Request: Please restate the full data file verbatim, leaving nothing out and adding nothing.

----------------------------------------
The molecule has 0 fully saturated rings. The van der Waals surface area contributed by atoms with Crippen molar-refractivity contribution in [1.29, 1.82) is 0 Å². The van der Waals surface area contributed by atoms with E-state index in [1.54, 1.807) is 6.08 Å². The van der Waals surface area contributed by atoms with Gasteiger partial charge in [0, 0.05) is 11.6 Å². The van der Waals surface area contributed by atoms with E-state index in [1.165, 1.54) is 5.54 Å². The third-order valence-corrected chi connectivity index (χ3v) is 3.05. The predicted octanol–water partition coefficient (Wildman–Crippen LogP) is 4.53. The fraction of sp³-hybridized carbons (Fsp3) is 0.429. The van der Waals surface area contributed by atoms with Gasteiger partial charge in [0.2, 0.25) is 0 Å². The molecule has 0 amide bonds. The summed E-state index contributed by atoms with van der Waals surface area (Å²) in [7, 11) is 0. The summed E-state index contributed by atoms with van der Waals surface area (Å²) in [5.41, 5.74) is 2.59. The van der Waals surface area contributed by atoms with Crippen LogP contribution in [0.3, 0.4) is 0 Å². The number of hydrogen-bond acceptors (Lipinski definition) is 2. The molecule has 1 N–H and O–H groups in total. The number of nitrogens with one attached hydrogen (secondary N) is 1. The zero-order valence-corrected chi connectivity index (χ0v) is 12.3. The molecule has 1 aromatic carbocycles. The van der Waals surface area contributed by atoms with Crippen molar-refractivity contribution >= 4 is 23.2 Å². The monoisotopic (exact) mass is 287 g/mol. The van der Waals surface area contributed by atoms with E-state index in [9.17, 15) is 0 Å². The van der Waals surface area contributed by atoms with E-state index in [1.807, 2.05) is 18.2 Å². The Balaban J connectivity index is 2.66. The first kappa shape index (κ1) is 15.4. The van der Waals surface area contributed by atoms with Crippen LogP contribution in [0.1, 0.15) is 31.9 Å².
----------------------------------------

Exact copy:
The molecule has 0 fully saturated rings. The van der Waals surface area contributed by atoms with Crippen molar-refractivity contribution in [1.29, 1.82) is 0 Å². The van der Waals surface area contributed by atoms with E-state index in [1.54, 1.807) is 6.08 Å². The van der Waals surface area contributed by atoms with Gasteiger partial charge in [0, 0.05) is 11.6 Å². The van der Waals surface area contributed by atoms with E-state index in [1.165, 1.54) is 5.54 Å². The third-order valence-corrected chi connectivity index (χ3v) is 3.05. The predicted octanol–water partition coefficient (Wildman–Crippen LogP) is 4.53. The fraction of sp³-hybridized carbons (Fsp3) is 0.429. The van der Waals surface area contributed by atoms with Gasteiger partial charge in [0.2, 0.25) is 0 Å². The molecule has 0 amide bonds. The summed E-state index contributed by atoms with van der Waals surface area (Å²) in [7, 11) is 0. The summed E-state index contributed by atoms with van der Waals surface area (Å²) in [5.41, 5.74) is 2.59. The van der Waals surface area contributed by atoms with Crippen LogP contribution in [0.3, 0.4) is 0 Å². The number of hydrogen-bond acceptors (Lipinski definition) is 2. The molecule has 1 N–H and O–H groups in total. The number of nitrogens with one attached hydrogen (secondary N) is 1. The zero-order valence-corrected chi connectivity index (χ0v) is 12.3. The molecule has 1 aromatic carbocycles. The van der Waals surface area contributed by atoms with Crippen molar-refractivity contribution >= 4 is 23.2 Å². The monoisotopic (exact) mass is 287 g/mol. The van der Waals surface area contributed by atoms with E-state index in [9.17, 15) is 0 Å². The van der Waals surface area contributed by atoms with E-state index in [1.807, 2.05) is 18.2 Å². The Balaban J connectivity index is 2.66. The first kappa shape index (κ1) is 15.4. The van der Waals surface area contributed by atoms with Crippen LogP contribution in [0.1, 0.15) is 31.9 Å².